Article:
According to a Chinese saying, no visit to Beijing is complete if you miss climbing the Great Wall or dining on Peking Duck.
Eating roast duck in China dates back as far as the Northern and Southern Dynasties (420 – 589). Up until the Southern Song Dynasty (1127 – 1279), ducks were roasted in the area around Jinling, today’s Nanjing. According to the book of The Eastern Capital: A Dream of Splendors Past, written by Meng Yuanlao (1090-1150). The book gives a lively and detailed description of life in the Northern Song capital of Bianliang, based on the author’s reminiscences of his youthful years there.
Ducks eggs are consumed more in China than in European cuisine. They are particularly popular are raw material for preserved eggs.
The following Yuan Dynasty (1271 – 1368; yes, there is an overlap with the Song, as the Mongol rulers of the Yuan Dynasty conquered China gradually) rulers moved their capital city to Beijing. According to the Standard History of the Yuan, Roasted Duck only spread to Beijing after Bayan of the Baarin the general of the Yuan Dynasty conquered Lin’an, the then capital city of the Southern Song Dynasty. When a Dynasty overthrows another dynasty the capital also changes, the general relocated all the skilled workers from Lin’an, to the new northern capital, Beijing and the skilled duck chef was among them.
The ducks were originally roasted in a conventional convection oven until Qing Dynasty (1644 – 1911), when a new type of cooking method and special oven were invented. According to the new method, the ducks were suspended over the flame in an open oven. In that way, the interior and the skin of the ducks were cooked simultaneously, producing that well known end-product with its tender meat and crispy (brushed with a layer of sugar) skin. Preparing a Peking roast duck takes at least four steps: preparing the duck, pumping air beneath the skin, drying and roasting.
The restaurant best known for applying this method was Quanjude, founded in 1864 by Yang Quanren. Today, Quanjude has almost become a synonym of Beijing Roast Duck to many Chinese. It is a state owned enterprise listed on the Shenzhen Stock Exchange. Quanjude’s Hepingmen branch not only offers gourmets a chance to dig into the traditional food but also the whole roast-duck culture, thanks to a 1000 square meter museum on the seventh floor.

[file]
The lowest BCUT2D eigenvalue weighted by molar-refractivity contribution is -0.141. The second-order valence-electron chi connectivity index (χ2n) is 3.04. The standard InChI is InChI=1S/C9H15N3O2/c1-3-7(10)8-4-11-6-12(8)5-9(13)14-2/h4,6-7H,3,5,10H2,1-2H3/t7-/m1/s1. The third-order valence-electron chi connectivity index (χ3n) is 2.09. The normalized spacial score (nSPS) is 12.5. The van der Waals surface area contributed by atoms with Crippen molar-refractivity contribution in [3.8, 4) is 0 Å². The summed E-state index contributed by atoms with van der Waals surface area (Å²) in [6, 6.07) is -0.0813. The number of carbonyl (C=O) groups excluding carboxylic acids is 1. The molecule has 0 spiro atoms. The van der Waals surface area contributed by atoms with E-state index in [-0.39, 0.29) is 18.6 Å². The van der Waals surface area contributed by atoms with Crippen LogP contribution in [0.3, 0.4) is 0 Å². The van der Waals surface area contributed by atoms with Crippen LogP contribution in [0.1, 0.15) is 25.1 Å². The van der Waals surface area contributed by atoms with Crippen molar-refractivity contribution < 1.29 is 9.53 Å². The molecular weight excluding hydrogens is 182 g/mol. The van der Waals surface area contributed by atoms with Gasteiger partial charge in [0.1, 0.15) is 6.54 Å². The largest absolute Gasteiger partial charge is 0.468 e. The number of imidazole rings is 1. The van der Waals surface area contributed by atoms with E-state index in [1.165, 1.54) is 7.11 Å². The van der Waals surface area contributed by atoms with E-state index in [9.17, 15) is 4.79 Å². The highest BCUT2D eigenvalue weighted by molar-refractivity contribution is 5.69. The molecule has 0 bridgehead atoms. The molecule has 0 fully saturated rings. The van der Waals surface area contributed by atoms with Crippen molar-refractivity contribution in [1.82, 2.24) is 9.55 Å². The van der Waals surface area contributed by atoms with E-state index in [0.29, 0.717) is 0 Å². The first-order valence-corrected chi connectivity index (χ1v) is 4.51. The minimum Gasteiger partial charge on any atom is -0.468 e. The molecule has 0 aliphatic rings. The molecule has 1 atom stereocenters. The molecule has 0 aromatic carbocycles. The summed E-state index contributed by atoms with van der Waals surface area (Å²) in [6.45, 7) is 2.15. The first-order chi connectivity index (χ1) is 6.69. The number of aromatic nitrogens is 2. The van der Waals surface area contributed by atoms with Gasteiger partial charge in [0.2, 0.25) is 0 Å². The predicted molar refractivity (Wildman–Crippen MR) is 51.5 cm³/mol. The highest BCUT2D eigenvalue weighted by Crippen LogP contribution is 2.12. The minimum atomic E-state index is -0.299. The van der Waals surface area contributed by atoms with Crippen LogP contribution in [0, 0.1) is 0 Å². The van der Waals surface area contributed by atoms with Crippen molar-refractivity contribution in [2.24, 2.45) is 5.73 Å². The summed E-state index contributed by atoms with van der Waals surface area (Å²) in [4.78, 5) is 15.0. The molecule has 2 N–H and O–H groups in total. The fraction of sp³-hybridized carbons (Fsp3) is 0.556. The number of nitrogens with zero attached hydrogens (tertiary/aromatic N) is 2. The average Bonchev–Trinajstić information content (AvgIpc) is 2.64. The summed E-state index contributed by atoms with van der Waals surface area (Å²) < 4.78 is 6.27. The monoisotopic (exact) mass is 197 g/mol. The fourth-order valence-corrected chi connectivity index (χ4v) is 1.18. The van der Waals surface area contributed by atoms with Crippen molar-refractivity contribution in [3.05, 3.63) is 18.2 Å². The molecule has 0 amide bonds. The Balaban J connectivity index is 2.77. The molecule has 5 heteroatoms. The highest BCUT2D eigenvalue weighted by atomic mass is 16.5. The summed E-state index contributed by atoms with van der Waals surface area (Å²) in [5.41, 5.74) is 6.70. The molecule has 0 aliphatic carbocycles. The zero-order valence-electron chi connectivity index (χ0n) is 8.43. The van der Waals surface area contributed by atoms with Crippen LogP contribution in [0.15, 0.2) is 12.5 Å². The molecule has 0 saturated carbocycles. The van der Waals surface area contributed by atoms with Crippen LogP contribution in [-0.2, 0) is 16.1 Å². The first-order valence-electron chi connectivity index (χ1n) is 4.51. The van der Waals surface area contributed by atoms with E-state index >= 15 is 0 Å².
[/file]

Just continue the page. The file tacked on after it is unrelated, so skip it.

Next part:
From 1949, Zhou Enlai, the first premier of the People’s Republic of China would often treat foreign guests with Peking Duck. It became part of China’s foreign diplomacy, along with table-tennis.
More local cuisinese are known for their duck dishes, in particular that of Nanjing, where people prefer to eat pieces of duck, rather than the whole thing. However, Peking Duck is still the national leader.
Quanjude had updated its menu earlier in July 2015 to showcase its long-standing culinary heritage. The latest menu features “peony duck”, which is a roast duck presented like a peony flower in full blossom — the delicately sliced breast meat is layered to give the impression of petals, while boiled towel gourd parts make up the green stalk and leaves. The dish was first served at a State banquet during the Asia-Pacific Economic Cooperation summit November 2014 in Beijing, where leaders of more than 20 member economies were present. The Quanjude-made dish has since been served to customers at all branches of the restaurant in Beijing, according to Sun Zhongmin, director for the group’s innovation center. The restaurant has also launched an individual summer special menu of 11 new dishes consisting of both cold and hot items, soups, dumplings and desserts.
A recent innovation was introduced by Sun Lixin of the Bianyifang Duck Restaurant (founded in 1416) in 2003. Sun added a step before roasting – soaking the 3-kg duck in pure juice extracted from onions, carrots, celery, bay leaves, rosemary, tarragon, celery seeds, and aniseed, adding mushroom powder and mirin. A patent was granted for this process (patent nr.: CN1543863). The vegetable juice, being alkaline, eliminates the pungency of the duck but also reduces the duck fat beneath the skin.
A complete meal
Peking Duck is eaten with shredded spring onions and cucumber dipped in a sweet fermented sauce (jiang), and wrapped in thing wheat pancakes. The liver, stomach and heart are usually prepared separately and served as side dishes. The meal ends with duck soup made from the carcass and whatever else is still left of the duck.
Peking Duck is by no means light food. Even though the new roasting method removes a major part of the fat, the total Peking Duck experience it is still high in protein and carbohydrates. It is so tasty, that you keep eating, and by the time the signal from your stomach telling you that it has more than enough reaches your brain, it is too late.